Financial advisers don't make the most of ETFs, survey finds

Lack of time to learn the complexities leads to lack of confidence

Jan 29, 2014 @ 12:51 pm

By Carl O'Donnell

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Financial advisers may be underutilizing one of today's hottest investment tools and it might be because they're taking the path of least resistance. Despite a keen interest in embracing ETFs, advisers invest a relatively small proportion of client assets in the funds and don't always take advantage of tools to help parse their complexities, according to an informal survey conducted by S&P Capital IQ at the ETF Virtual Summit earlier this month. Don't Miss: The latest ETF insights and rankings Half of the respondents invested less than 20% of clients' assets in ETFs, while only 12% placed 60% or more in the funds, according to the survey. Not surprisingly, the most popular investment tool among advisers was mutual funds, said Todd Rosenbluth, director of ETF and mutual fund research at S&P Capital IQ. One reason advisers might be shying away from ETFs is lack of knowledge, Mr. Rosenbluth said. One sign of this is that advisers often will buy the funds only from one or two companies they know well. For example, an adviser might look only to major issuers like BlackRock's iShares unit or The Vanguard Group Inc., Mr. Rosenbluth said.

Advisers don't have the time to go through six different providers' websites to understand ETFs.Todd Rosenbluth, director of ETF and mutual fund research at S&P Capital IQ.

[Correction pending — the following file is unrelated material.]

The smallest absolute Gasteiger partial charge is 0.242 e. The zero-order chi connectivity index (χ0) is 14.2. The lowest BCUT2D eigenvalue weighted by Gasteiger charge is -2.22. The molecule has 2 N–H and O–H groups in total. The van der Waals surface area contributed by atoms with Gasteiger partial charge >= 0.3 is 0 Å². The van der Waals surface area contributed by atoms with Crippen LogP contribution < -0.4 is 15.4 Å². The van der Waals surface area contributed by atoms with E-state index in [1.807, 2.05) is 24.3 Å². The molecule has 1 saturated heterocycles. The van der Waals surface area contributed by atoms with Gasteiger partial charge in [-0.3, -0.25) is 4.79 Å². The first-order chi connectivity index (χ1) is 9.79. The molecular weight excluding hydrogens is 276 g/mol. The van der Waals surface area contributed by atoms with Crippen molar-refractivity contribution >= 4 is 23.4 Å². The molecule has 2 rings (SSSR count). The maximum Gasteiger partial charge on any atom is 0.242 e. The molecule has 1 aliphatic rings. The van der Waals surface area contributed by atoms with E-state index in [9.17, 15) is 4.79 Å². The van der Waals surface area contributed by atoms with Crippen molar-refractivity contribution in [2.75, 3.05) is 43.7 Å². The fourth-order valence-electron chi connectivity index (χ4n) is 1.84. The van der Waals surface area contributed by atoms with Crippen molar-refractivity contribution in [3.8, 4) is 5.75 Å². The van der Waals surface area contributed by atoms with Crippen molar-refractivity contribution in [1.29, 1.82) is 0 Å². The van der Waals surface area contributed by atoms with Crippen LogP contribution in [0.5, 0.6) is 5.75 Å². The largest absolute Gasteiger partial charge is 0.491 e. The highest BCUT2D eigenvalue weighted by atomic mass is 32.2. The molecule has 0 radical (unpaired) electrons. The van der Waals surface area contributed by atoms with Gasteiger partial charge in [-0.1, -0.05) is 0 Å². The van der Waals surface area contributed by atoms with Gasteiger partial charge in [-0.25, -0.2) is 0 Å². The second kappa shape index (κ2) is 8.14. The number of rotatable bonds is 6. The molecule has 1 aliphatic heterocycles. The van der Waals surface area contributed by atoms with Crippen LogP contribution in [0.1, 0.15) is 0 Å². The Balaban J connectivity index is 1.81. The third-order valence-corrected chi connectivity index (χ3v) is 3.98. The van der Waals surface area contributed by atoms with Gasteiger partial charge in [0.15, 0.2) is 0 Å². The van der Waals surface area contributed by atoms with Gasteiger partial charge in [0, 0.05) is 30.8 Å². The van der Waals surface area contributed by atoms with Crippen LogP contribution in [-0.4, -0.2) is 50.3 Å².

The majority of financial advisers also shy away from costly ETF research tools, opting instead for material freely available online, according to comments in the survey. S&P Capital IQ provides tools to help investors choose among ETFs. “There are good facts on ETF providers' websites, but there is not perspective on how that ETF ranks relative to others,” Mr. Rosenbluth said. “Advisers don't have the time to go through six different providers' websites to understand ETFs.” The result is that advisers aren't making optimal use of ETFs. Fifty-six percent of the advisers surveyed said they choose ETFs based on the simplest characteristic: the expense ratio. Similarly, 58% considered bid-ask spreads to be a key factor. Meanwhile, only 13% said that an ETF's specific securities holdings were crucial, according to the survey. This means that advisers are often ending up with simple, index-based funds that rarely outperform the market, Mr. Rosenbluth said. “Just because an [investment product] is cheap doesn't necessarily means it's good,” he said. Typically, ETFs with the lowest expense ratios also have the most passive approach. For example, the SPDR S&P 500 ETF has an expense ratio of only 0.0945%, but tracks the broad market S&P 500. Meanwhile, Powershares FTSE RAFI U.S. 1000, a “smart beta” fund whose stocks are picked based on fundamentals, has an expense ratio of 0.39% but outperformed the market in 2012 and 2013. “If you are fine with tracking the S&P 500 index, then maybe you can go for the lowest fees,” Mr. Rosenbluth said. “If you are trying to achieve outperformance, you may have to pay a little more.” The survey was not statistically significant, with a sample size of only 150, but Mr. Rosenbluth pointed out that it was taken at the ETF Virtual Summit, which most likely was attended by advisers who were more involved in ETF investing than the average. ETFs vs. mutual funds: understanding the differences

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